In logic and mathematics, proof by example (sometimes known as inappropriate generalization) is a logical fallacy whereby the validity of a statement is illustrated through one or more examples or cases—rather than a full-fledged proof.
The structure, argument form and formal form of a proof by example generally proceeds as follows:
The following example demonstrates why this line of reasoning is a logical fallacy:
The flaw in this argument is very evident, but arguments of the same form can sometimes seem somewhat convincing, as the following example suggests:
In the common discourse, a proof by example can also be used to describe an attempt to establish a claim using statistically insignificant examples. In which case, the merit of each argument might have to be assessed on an individual basis.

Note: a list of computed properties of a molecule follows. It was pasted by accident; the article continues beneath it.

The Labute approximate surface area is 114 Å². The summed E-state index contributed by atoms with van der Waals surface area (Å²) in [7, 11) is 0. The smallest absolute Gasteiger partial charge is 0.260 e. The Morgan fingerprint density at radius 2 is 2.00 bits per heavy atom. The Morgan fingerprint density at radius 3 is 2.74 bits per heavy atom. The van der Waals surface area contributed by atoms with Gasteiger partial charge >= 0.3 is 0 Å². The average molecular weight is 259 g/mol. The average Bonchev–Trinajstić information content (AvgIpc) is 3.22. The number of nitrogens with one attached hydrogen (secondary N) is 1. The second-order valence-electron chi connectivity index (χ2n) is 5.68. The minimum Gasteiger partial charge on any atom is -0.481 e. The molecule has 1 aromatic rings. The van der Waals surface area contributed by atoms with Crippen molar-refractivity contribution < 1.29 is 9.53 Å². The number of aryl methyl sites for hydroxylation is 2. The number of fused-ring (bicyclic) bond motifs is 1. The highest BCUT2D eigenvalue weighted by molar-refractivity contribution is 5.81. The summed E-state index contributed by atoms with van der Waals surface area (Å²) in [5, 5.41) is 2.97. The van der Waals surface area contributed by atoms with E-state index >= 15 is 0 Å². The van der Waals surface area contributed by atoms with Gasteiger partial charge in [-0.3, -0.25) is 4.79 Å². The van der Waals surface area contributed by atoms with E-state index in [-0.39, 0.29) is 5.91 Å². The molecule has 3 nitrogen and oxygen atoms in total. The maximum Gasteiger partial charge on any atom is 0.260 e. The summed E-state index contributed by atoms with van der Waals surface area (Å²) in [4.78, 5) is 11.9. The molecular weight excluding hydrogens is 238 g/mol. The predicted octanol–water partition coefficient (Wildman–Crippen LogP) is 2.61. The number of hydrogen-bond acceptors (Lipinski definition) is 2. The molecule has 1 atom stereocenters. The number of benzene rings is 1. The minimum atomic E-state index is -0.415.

In some scenarios, an argument by example may be valid if it leads from a singular premise to an existential conclusion (i.e. proving that a claim is true for at least one case, instead of for all cases). For example:
These examples outline the informal version of the logical rule known as existential introduction, also known as particularisation or existential generalization:
(where denotes the formula formed by substituting all free occurrences of the variable in by .)
In mathematics, proof by example can also be used to refer to attempts to illustrate a claim by proving cases of the claim, with the understanding that these cases contain key ideas which can be generalized into a full-fledged proof.